Saturday, August 31, 2013

A Garden Walk, American Style

   The end of summer is fast approaching and my flowers are fast fading - those that escaped the ravages of caterpillars, Japanese beetles, slugs and other marauding Western New York fauna.
  I am a novice when it comes to Western New York gardening – or any gardening for that matter. My late summer garden  has been a sea of yellow, since the daisy-like black-eyed Susans  multiply like weeds around here and thrive in the cold winters and sharp temperature changes that kill off the more temperamental plants. So my repertoire has been limited to them and a few other hardy types, though I draw the line at hostas,  those dreary bunches of leaves sending up spindly stems topped with tiny, anaemic blooms, that all my American neighbours seem to love. 
  But I would like to be a bit more adventurous and earlier in the summer,  I noticed an announcement advertising a “Garden Walk” in aid of the local homeless shelter. For a small fee,  we’d be invited to see the best efforts of our local green-fingered (Americans say “green-thumbed” ) enthusiasts.
   Interestingly, this side of the pond, they don’t use the word “garden” in the British way. Here, if you mention a “garden”,  people automatically think of a vegetable patch, although it can also mean a flower bed.  Some small nephews once visited us and I suggested they go out and “play in the garden”.  They looked flabbergasted and then delighted  and were just about to get their football and  trample the petunias to smithereens, when their mother fortunately stepped in to translate. “No! She means the yard!”
 And while we’re on the subject, the word “walk”, as in “Garden Walk”, doesn’t actually mean a walk. It’s a well-known  fact that you can’t easily separate Americans from their cars.  “Walk” is just an expression. I would, hubby warned,  have to drive to all these gardens and probably a long way. He was right.
   Ascertaining that the gardens would actually contain flowers,  I bought my ticket and map and set off.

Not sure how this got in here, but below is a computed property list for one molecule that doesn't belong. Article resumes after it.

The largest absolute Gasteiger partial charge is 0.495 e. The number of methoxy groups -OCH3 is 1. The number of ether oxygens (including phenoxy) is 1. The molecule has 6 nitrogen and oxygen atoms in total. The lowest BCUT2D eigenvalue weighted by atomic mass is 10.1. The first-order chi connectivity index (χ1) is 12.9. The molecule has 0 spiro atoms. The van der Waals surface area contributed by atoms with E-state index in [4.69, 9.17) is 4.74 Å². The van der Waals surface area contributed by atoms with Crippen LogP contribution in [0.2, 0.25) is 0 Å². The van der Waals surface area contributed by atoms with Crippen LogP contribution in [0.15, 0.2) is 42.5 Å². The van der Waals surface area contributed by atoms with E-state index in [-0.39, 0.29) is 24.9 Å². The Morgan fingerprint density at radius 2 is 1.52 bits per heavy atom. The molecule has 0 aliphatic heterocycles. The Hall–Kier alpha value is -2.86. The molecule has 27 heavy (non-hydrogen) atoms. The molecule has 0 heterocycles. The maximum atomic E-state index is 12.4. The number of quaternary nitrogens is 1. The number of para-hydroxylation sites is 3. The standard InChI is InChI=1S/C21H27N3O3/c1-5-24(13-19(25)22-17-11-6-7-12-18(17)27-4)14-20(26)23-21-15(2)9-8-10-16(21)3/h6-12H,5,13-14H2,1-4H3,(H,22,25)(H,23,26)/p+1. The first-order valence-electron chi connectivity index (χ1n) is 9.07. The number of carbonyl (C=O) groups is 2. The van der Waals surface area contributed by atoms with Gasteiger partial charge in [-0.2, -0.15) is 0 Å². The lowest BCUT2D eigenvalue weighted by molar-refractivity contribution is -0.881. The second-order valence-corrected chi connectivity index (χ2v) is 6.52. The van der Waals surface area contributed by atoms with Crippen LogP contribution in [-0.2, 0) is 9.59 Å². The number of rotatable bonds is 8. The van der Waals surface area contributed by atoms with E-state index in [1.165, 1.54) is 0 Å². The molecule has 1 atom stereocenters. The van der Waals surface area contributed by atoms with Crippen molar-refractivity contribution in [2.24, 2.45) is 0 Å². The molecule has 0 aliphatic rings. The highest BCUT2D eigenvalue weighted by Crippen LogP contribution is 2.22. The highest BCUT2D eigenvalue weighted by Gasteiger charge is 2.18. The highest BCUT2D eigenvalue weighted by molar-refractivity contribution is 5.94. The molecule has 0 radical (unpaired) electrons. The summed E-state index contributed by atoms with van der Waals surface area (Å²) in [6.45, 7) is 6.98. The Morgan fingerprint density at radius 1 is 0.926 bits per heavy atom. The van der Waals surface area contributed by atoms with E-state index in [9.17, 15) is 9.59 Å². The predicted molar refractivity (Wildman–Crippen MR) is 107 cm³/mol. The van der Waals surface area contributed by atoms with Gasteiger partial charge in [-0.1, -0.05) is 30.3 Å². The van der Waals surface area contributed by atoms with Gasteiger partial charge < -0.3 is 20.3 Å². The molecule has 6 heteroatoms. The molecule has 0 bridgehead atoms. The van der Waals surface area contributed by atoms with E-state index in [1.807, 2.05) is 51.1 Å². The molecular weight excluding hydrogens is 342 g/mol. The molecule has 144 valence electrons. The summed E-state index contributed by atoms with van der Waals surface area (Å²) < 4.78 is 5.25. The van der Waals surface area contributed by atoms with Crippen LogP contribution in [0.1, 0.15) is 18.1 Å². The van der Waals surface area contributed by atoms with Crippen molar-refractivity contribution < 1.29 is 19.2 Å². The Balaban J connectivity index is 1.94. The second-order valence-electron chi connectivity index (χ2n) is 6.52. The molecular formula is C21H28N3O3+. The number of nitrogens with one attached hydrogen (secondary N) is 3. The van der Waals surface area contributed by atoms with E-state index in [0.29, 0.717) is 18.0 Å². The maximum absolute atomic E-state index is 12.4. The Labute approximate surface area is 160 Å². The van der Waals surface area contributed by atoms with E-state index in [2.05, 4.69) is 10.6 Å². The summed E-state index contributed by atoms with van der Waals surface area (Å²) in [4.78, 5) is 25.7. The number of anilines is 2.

The houses taking part were marked with blue-and-white balloons and a sign outside.
  One of the first gardens belonged to a retired doctor.  He was as happy as Larry, having found his true vocation, nursing along a sea of gorgeous red poppies and other exquisite flora like paprika yarrow and rose campion. He kindly gave me some seeds.
   There were cottages with white picket fences,  log cabins with sweeping views over the hills, ponds with darting dragonflies. And there was the Manor, an unlikely name for this modest part of upstate  New York  – we’re not the swanky Hudson Valley here. The  balloons at the grand gateway had popped and at first I wasn’t sure if I’d come to the right place. I didn’t want to encounter some irate owner with a shotgun. But the Manor turned out to be not that grand, the chatelaine  a typical friendly Western New Yorker, “You’re from Britain! Oh do come and visit again!”  But the rolling grounds with their specimen trees and lake might have been designed by Capability Brown. That’s the beauty of this part of the world.  You can pick up a Manor for the price of a small London flat.   
    As I  wandered  all the emerald-green lawns,   the pergolas swathed in purple clematis, the winding stone paths and pristine decks,  the flowers  three times as tall and five times as vigorous as mine, with even the hostas looking perky, I started to feel just a mite inadequate.  American gardens, I’ve discovered,  differ from mine not least because they’re so neat and tidy, the beds perfectly edged, the bushes perfectly trimmed and everything snuggled in perfectly uniform mulch.
   Sighing, I resolved to redouble my efforts to get my weed-infested jungle under control.
  But as I drove home, I noticed the wildflowers by the side of the road. They’re in their blue-and-white phase now.  And they’re lovely.  And no-one’s spent hours mulching them.

Wednesday, August 28, 2013

Of Things to Come

Alas, our trails are starting to look just a little autumnal. Though it looks like we might get a fairly good apple crop this year.

Last year, sadly, an early frost did for them. It happens a lot around here.

Yellow seems to be the colour of spring - and of late summer.

No one wants these berries, not even the birds. They just look pretty - and why not?

A stray red leaf is a portent of things to come.

Now I wonder who lives here?

Monday, August 26, 2013

A Bigger Boat Than Ours

And one of the prettiest sights in Buffalo Harbour, the "Spirit of Buffalo" sails out past the historic lighthouse. Actually the Spirit was built in 1992 and is only a replica of an old schooner.  The lighthouse is a lot older.

But never mind, we always like to see her. Here she is again, snapped from our boat.

And out on the horizon.

Meanwhile, someone's enjoying the quiet life.

Unlike the passengers on the "Moondance Cat", owned by a local TV station.  But they do seem to be having a good time.

And here's Moondance Cat with the 90 per cent empty HSBC building in the background.

Saturday, August 24, 2013

You Never Know...

 Funny how it takes just a small thing to put a smile on your face. The charming young lad at the checkout at Tops supermarket today said he was a Man United fan. He'd been to elementary school with a friend who came from Manchester, "So I always cheer for Man U",  he grinned. Well isn't that nice. He did not, however have a view on this season's prospects. Better avoid that subject.

Rural Crime: Who Nicked the Corn?